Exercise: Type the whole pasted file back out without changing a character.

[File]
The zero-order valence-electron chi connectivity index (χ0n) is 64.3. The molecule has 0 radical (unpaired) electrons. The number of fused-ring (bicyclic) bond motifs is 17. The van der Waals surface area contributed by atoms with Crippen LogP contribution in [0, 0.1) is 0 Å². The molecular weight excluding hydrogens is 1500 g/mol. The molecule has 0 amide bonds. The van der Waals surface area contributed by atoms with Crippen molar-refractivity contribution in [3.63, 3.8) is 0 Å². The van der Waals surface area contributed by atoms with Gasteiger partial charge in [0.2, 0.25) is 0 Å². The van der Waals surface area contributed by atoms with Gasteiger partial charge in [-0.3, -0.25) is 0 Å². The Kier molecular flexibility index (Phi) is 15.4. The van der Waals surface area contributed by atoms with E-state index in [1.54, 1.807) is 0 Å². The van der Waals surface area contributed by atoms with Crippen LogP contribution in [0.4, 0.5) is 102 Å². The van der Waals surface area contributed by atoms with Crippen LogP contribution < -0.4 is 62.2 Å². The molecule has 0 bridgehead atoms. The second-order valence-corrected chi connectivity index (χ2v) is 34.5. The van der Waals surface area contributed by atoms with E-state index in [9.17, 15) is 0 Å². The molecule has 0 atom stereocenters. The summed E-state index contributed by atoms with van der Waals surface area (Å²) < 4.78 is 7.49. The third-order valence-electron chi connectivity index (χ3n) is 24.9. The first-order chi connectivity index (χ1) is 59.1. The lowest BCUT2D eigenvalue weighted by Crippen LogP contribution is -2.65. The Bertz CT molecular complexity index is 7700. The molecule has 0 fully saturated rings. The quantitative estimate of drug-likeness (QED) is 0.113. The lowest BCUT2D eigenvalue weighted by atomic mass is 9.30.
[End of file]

The zero-order valence-electron chi connectivity index (χ0n) is 64.3. The molecule has 0 radical (unpaired) electrons. The number of fused-ring (bicyclic) bond motifs is 17. The van der Waals surface area contributed by atoms with Crippen LogP contribution in [0, 0.1) is 0 Å². The molecular weight excluding hydrogens is 1500 g/mol. The molecule has 0 amide bonds. The van der Waals surface area contributed by atoms with Crippen molar-refractivity contribution in [3.63, 3.8) is 0 Å². The van der Waals surface area contributed by atoms with Gasteiger partial charge in [0.2, 0.25) is 0 Å². The van der Waals surface area contributed by atoms with Gasteiger partial charge in [-0.3, -0.25) is 0 Å². The Kier molecular flexibility index (Phi) is 15.4. The van der Waals surface area contributed by atoms with E-state index in [1.54, 1.807) is 0 Å². The van der Waals surface area contributed by atoms with Crippen LogP contribution in [0.4, 0.5) is 102 Å². The van der Waals surface area contributed by atoms with Crippen LogP contribution < -0.4 is 62.2 Å². The molecule has 0 bridgehead atoms. The second-order valence-corrected chi connectivity index (χ2v) is 34.5. The van der Waals surface area contributed by atoms with E-state index in [9.17, 15) is 0 Å². The molecule has 0 atom stereocenters. The summed E-state index contributed by atoms with van der Waals surface area (Å²) < 4.78 is 7.49. The third-order valence-electron chi connectivity index (χ3n) is 24.9. The first-order chi connectivity index (χ1) is 59.1. The lowest BCUT2D eigenvalue weighted by Crippen LogP contribution is -2.65. The Bertz CT molecular complexity index is 7700. The molecule has 0 fully saturated rings. The quantitative estimate of drug-likeness (QED) is 0.113. The lowest BCUT2D eigenvalue weighted by atomic mass is 9.30.